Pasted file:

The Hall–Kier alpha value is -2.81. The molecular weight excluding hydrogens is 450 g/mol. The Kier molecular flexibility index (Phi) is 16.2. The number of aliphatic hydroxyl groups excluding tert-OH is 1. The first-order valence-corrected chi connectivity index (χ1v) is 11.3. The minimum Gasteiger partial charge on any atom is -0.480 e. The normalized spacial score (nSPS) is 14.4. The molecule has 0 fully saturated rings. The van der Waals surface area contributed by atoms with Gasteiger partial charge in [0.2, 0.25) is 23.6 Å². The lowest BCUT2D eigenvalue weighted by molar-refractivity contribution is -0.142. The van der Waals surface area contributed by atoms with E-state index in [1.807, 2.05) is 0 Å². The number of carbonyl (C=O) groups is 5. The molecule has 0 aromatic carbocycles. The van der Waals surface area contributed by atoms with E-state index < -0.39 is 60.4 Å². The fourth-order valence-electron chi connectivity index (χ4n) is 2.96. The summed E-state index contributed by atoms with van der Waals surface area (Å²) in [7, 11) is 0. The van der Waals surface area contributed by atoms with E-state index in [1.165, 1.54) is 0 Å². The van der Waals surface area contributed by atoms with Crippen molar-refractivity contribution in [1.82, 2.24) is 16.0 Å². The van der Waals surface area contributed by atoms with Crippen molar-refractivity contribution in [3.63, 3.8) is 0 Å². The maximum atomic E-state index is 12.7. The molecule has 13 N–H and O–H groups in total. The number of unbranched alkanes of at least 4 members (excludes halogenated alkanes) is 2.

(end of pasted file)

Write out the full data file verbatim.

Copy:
The Hall–Kier alpha value is -2.81. The molecular weight excluding hydrogens is 450 g/mol. The Kier molecular flexibility index (Phi) is 16.2. The number of aliphatic hydroxyl groups excluding tert-OH is 1. The first-order valence-corrected chi connectivity index (χ1v) is 11.3. The minimum Gasteiger partial charge on any atom is -0.480 e. The normalized spacial score (nSPS) is 14.4. The molecule has 0 fully saturated rings. The van der Waals surface area contributed by atoms with Gasteiger partial charge in [0.2, 0.25) is 23.6 Å². The lowest BCUT2D eigenvalue weighted by molar-refractivity contribution is -0.142. The van der Waals surface area contributed by atoms with E-state index in [1.807, 2.05) is 0 Å². The number of carbonyl (C=O) groups is 5. The molecule has 0 aromatic carbocycles. The van der Waals surface area contributed by atoms with E-state index < -0.39 is 60.4 Å². The fourth-order valence-electron chi connectivity index (χ4n) is 2.96. The summed E-state index contributed by atoms with van der Waals surface area (Å²) in [7, 11) is 0. The van der Waals surface area contributed by atoms with E-state index in [1.165, 1.54) is 0 Å². The van der Waals surface area contributed by atoms with Crippen molar-refractivity contribution in [1.82, 2.24) is 16.0 Å². The van der Waals surface area contributed by atoms with Crippen molar-refractivity contribution in [3.63, 3.8) is 0 Å². The maximum atomic E-state index is 12.7. The molecule has 13 N–H and O–H groups in total. The number of unbranched alkanes of at least 4 members (excludes halogenated alkanes) is 2.